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Region’s airports took lick, but have expanded since storm

The Gulfport-Biloxi International Airport was in the middle of a $50-million terminal expansion project when Katrina hit on August 29, 2005. Despite significant damage, the airport reopened August 30 to serve as a vital hub for delivering relief to the storm battered Gulf Coast.

“The airport opened the day after the storm, and thank goodness for that because we were able to accommodate the relief flights that were coming in,” said airport director Bruce Frallic.

Frallic said there were so many commercial and military aircrafts supplying points of distribution the first month after the storm that it looked like the Berlin airlift.

“We had an operation every 45 seconds the first couple of weeks after the storm,” Frallic said. “We had a landing or takeoff every 45 seconds. This place looked like a large city airport.

“We got our scheduled commercial service back on September 8, and were back to 100% of our pre-Katrina seats available with our five airlines on February 1. Right now we are at 105%. On August 29, we will be at 114%. We are actually carrying more passengers now than before the storm.”

Key to recovery and growth

Frallic said the airport has been critical first to the relief and then to the recovery of the Gulf Coast. It is also playing a vital role in the growth of the Gulf Coast.

“I was in New York a week ago with a delegation of Coast business leaders meeting with travel writers, bankers and other financial leaders,” Frallic said. “Their first question: How is your air service doing? They were astonished we were over 100% of the volume post-Katrina.”

AirTran is returning with its non-stop Tampa service July 6, and non-stop Ft. Lauderdale service August 29. American Eagle started service in December.

The new terminal construction underway took some damage and the existing building was damaged. Temporary repairs have been made, and the terminal expansion project is underway again. Permanent repairs are expected to be complete in the summer of 2007.

“We lost about eight months,” Frallic said. “We were supposed to open the expansion late this summer, and now it looks like the first quarter of 2007.”

The damage meant that improvement projects planned had to be moved up. There was a new cargo area planned before the storm. After the existing cargo building was destroyed, the project was moved ahead and now includes reconstructing the entire cargo operation.

The airport had also planned future improvements to the general aviation area that were expected to be complete in two to three years. Now the airport will move to the new general aviation area quarters as soon as construction is complete.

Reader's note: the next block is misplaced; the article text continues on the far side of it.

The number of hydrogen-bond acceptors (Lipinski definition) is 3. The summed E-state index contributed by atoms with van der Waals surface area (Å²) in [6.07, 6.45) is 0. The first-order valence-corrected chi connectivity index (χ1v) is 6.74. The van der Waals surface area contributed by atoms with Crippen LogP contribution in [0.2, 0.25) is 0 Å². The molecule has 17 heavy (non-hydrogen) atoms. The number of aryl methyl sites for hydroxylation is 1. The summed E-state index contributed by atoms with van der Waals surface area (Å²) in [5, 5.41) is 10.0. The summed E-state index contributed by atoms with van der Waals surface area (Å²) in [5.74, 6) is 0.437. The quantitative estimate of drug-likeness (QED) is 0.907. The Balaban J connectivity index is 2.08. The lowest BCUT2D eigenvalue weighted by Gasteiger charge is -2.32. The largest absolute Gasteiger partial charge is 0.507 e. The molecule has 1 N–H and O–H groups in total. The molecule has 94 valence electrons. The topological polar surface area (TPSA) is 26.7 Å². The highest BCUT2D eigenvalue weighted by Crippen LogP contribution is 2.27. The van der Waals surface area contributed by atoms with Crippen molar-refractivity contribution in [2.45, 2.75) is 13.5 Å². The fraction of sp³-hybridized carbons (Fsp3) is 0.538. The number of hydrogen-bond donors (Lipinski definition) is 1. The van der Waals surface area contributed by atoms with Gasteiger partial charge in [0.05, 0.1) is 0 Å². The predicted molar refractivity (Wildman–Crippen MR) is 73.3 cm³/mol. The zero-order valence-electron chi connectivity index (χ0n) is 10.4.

“The storm hit and moved all of our projects up,” Frallic said.

Currently, the airport is expanding surface parking. When that is complete, construction will begin on a three-story parking garage with 800 spaces. There are also plans for ramp expansion at the terminal area, and a ramp infrastructure project in the future general aviation area.

Developing a master plan

In Jackson County at the Trent Lott International Airport, operations also resumed quickly after Katrina hit.

“We were open the very next day,” said airport executive director Carol Snapp.

“I actually stayed here during the hurricane, and immediately following our FBO (fixed base operator) reported to work to do a runway check to make sure we had no debris. We had to get a generator to pump fuel, but then were in business again.

Snapp’s said the airport employees especially deserve credit because many continued to work long hours even though they experienced damage to their home.

“They stayed here and worked probably 16 hours per day supporting other missions,” Snapp said. “They did a wonderful job.

The airport has seen an increase in traffic even after the relief and recovery missions ended. A new air traffic control tower that opened in October makes the airport a safer operation.

Some companies, particularly helicopter operations transporting personnel to offshore oil rigs, relocated to Trent Lott because their previous locations were destroyed by Hurricane Katrina.

“A couple of companies have come to Trent Lott for the first time, and they like it,” Snapp said.

The airport has hired a consultant from Denver to develop a new master plan for the airport to increase capacity at the terminal and for parking. Snapp said right now they are doing what they can to make everyone comfortable.

“But as soon as the airport layout plan is complete, we look forward to larger facilities,” Snapp said.

The number of flights at the airport has almost doubled since November when the traffic count 2,200. In May, it was 4,100.

Contact MBJ contributing writer Becky Gillette at bgillette@bellsouth.net.

About Becky Gillette

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